Research Associates can work in many industries, such as medical and pharmaceutical research, sociology and psychology studies, archaeological excavations and government research. They work in a lab setting and assist with a wide variety of experiments and clinical trials. It is their responsibility to make detailed observations, interpret and analyze data, and form a conclusion. Often, they are asked to design data collection forms for specific experiments or to write research protocols. They must adhere to clinical practice standards and applicable regulations. Additionally, Research Associates may be tasked with recruiting and screening participants for a study. To support the primary researcher, a Research Associate may compile data for the research, like statistics or similar studies that might be of interest. In academia, a Research Associate may also be a professor, part-time faculty or a guest lecturer. The legal profession makes use of Research Associates with law degrees to do extensive research in preparation for a complex case.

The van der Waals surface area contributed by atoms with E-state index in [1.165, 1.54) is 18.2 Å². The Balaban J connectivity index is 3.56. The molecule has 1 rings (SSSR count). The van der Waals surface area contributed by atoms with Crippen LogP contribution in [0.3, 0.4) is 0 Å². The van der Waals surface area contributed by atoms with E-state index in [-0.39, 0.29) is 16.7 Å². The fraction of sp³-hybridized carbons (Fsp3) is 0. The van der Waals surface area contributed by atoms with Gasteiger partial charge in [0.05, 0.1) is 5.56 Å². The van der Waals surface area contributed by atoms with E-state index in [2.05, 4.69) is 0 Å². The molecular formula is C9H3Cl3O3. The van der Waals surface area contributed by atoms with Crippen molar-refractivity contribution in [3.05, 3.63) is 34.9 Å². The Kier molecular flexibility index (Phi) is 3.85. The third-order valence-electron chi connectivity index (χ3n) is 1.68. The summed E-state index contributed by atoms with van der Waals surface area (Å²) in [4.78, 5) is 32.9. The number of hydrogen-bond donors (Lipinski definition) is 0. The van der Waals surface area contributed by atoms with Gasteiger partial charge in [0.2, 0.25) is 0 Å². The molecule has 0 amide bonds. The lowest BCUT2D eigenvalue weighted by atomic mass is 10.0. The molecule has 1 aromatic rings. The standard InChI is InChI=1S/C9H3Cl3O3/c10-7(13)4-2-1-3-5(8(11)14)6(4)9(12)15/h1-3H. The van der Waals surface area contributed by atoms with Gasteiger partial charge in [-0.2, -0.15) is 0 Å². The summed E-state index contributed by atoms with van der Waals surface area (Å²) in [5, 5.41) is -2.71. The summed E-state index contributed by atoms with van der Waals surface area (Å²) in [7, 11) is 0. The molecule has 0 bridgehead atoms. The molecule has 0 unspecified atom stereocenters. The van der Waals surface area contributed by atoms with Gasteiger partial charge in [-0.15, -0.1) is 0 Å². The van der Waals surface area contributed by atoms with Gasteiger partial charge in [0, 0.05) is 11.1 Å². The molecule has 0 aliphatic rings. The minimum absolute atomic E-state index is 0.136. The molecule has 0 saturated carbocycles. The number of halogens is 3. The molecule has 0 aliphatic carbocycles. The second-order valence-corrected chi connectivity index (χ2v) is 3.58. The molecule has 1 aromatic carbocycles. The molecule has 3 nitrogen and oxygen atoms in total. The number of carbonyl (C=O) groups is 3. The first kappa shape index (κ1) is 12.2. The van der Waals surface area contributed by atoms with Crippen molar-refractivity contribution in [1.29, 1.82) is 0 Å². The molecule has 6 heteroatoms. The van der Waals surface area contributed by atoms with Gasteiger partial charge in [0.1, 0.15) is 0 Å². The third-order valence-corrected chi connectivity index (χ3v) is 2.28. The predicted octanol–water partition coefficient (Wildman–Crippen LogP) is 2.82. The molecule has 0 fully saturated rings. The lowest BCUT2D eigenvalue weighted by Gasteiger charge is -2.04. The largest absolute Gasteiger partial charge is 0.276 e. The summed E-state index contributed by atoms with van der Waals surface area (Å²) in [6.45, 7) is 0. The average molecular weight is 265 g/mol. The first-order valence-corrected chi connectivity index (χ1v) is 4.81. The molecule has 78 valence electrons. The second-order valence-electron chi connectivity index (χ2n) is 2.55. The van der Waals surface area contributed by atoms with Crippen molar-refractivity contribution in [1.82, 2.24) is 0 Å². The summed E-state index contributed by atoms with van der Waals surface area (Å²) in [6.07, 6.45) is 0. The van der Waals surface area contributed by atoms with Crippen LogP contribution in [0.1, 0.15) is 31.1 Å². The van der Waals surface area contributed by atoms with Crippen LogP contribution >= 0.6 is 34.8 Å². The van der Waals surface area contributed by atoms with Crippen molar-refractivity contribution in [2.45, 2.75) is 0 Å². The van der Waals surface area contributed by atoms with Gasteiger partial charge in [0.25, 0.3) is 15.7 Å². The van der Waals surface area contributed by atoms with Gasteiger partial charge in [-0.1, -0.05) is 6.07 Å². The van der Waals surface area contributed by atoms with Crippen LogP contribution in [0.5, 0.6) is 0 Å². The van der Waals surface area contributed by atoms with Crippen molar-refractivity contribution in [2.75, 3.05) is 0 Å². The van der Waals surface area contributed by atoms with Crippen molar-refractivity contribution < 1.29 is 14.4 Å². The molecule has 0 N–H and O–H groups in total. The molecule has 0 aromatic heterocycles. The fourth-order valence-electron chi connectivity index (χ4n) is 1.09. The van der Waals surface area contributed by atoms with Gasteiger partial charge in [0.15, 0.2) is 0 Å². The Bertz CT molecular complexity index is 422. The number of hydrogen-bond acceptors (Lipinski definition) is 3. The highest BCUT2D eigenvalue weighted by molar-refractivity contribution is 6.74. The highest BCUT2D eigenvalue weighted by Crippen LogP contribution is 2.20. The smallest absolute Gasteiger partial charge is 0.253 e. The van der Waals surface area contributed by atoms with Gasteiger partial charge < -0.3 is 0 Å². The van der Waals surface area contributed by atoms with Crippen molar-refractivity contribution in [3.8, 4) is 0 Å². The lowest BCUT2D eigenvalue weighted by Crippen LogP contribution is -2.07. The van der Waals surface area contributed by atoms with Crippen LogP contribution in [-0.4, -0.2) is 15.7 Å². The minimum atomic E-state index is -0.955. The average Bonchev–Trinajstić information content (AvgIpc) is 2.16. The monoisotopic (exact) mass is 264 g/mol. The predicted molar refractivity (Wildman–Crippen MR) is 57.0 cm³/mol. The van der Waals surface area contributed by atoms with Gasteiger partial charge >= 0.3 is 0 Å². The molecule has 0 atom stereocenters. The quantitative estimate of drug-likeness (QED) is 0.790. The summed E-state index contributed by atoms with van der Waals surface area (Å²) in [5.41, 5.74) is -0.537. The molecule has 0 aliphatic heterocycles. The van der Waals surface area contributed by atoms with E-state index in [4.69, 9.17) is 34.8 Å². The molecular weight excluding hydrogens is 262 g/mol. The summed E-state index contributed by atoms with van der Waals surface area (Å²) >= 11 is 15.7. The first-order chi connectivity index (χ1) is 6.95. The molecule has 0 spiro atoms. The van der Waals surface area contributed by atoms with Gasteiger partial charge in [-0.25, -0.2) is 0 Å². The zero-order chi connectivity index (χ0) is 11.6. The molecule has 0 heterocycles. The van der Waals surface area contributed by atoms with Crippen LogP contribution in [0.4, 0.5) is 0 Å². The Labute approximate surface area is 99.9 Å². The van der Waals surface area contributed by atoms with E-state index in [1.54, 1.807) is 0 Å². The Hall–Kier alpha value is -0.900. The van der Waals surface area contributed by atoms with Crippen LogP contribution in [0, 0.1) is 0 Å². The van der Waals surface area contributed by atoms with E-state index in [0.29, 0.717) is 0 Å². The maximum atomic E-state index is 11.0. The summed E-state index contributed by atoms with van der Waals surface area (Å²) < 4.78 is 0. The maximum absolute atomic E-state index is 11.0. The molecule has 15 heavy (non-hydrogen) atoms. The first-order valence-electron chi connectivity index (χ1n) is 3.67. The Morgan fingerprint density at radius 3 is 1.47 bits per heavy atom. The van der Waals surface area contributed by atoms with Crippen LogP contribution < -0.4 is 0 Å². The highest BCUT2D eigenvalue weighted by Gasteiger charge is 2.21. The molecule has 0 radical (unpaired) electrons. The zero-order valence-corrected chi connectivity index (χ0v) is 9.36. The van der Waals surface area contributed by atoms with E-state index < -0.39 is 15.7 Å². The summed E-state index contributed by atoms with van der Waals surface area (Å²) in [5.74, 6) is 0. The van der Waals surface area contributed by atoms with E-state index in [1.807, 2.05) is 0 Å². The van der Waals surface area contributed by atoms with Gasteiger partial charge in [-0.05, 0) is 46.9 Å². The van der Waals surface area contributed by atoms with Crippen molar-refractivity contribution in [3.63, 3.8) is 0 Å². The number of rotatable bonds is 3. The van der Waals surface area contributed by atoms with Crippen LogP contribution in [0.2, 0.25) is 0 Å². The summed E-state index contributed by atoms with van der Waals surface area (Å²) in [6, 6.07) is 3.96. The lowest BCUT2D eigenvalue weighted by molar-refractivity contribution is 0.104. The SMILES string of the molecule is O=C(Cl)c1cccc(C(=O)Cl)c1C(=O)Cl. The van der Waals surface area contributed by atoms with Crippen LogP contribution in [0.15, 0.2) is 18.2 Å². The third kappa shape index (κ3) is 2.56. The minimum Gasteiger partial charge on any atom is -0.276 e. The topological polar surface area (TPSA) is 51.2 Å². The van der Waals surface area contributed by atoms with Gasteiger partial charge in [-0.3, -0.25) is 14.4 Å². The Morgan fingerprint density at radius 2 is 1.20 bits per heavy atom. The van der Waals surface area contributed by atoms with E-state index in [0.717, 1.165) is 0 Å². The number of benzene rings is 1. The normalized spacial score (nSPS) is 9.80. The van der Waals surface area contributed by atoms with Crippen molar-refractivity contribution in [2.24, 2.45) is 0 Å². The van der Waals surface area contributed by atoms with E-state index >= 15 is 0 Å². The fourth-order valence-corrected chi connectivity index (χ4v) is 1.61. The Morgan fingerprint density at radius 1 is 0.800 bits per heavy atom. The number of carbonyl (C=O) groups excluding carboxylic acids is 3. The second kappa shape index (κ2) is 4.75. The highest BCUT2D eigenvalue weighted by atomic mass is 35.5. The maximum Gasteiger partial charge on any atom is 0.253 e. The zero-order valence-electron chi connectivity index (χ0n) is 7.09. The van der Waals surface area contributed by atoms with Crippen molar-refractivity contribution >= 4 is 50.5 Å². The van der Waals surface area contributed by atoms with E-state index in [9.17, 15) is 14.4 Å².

Research Associate Education Requirements
While the requirements vary by industry and place of employment, the minimum requirement in the bio-medical field is a bachelor's degree with course study in biology, biochemistry, organic chemistry, or clinical information systems. Many Research Associates have completed a master's degree and are finishing or have recently finished a PhD program.
The umbrella title of Research Associate covers numerous positions. Specifically, the median annual salary for Research Associates is approximately $45,563. Biological technicians earned a mean salary of $39,750, medical laboratory technicians made $37,240, and medical laboratory technologists earned $57,580. Salary very much depends on the industry and the researcher's education and experience.